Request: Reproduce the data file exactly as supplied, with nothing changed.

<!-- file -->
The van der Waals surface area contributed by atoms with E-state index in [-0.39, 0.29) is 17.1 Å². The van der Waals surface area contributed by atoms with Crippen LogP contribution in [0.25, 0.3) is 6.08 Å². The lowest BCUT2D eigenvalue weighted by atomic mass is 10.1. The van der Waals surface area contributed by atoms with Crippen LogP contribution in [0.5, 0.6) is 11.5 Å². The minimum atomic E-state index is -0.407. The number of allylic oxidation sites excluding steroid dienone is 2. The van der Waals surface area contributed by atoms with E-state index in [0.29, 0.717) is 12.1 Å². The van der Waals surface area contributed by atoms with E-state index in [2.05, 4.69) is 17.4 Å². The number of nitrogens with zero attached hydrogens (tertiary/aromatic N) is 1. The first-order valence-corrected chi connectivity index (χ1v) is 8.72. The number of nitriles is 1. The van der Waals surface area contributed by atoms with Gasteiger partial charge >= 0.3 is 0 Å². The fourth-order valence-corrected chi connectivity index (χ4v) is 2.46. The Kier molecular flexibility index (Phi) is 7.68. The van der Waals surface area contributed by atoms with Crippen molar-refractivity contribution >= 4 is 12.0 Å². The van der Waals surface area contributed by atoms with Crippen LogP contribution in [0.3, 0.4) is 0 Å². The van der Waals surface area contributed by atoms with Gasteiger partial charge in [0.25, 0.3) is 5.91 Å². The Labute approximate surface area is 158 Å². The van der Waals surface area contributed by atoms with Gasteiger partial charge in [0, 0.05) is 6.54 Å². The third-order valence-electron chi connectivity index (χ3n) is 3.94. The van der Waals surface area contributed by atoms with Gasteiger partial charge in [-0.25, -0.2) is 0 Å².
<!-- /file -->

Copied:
The van der Waals surface area contributed by atoms with E-state index in [-0.39, 0.29) is 17.1 Å². The van der Waals surface area contributed by atoms with Crippen LogP contribution in [0.25, 0.3) is 6.08 Å². The lowest BCUT2D eigenvalue weighted by atomic mass is 10.1. The van der Waals surface area contributed by atoms with Crippen LogP contribution in [0.5, 0.6) is 11.5 Å². The minimum atomic E-state index is -0.407. The number of allylic oxidation sites excluding steroid dienone is 2. The van der Waals surface area contributed by atoms with E-state index in [0.29, 0.717) is 12.1 Å². The van der Waals surface area contributed by atoms with E-state index in [2.05, 4.69) is 17.4 Å². The number of nitrogens with zero attached hydrogens (tertiary/aromatic N) is 1. The first-order valence-corrected chi connectivity index (χ1v) is 8.72. The number of nitriles is 1. The van der Waals surface area contributed by atoms with Gasteiger partial charge >= 0.3 is 0 Å². The fourth-order valence-corrected chi connectivity index (χ4v) is 2.46. The Kier molecular flexibility index (Phi) is 7.68. The van der Waals surface area contributed by atoms with Crippen molar-refractivity contribution >= 4 is 12.0 Å². The van der Waals surface area contributed by atoms with Crippen LogP contribution in [0.3, 0.4) is 0 Å². The van der Waals surface area contributed by atoms with Gasteiger partial charge in [0.25, 0.3) is 5.91 Å². The Labute approximate surface area is 158 Å². The van der Waals surface area contributed by atoms with Gasteiger partial charge in [0, 0.05) is 6.54 Å². The third-order valence-electron chi connectivity index (χ3n) is 3.94. The van der Waals surface area contributed by atoms with Gasteiger partial charge in [-0.25, -0.2) is 0 Å².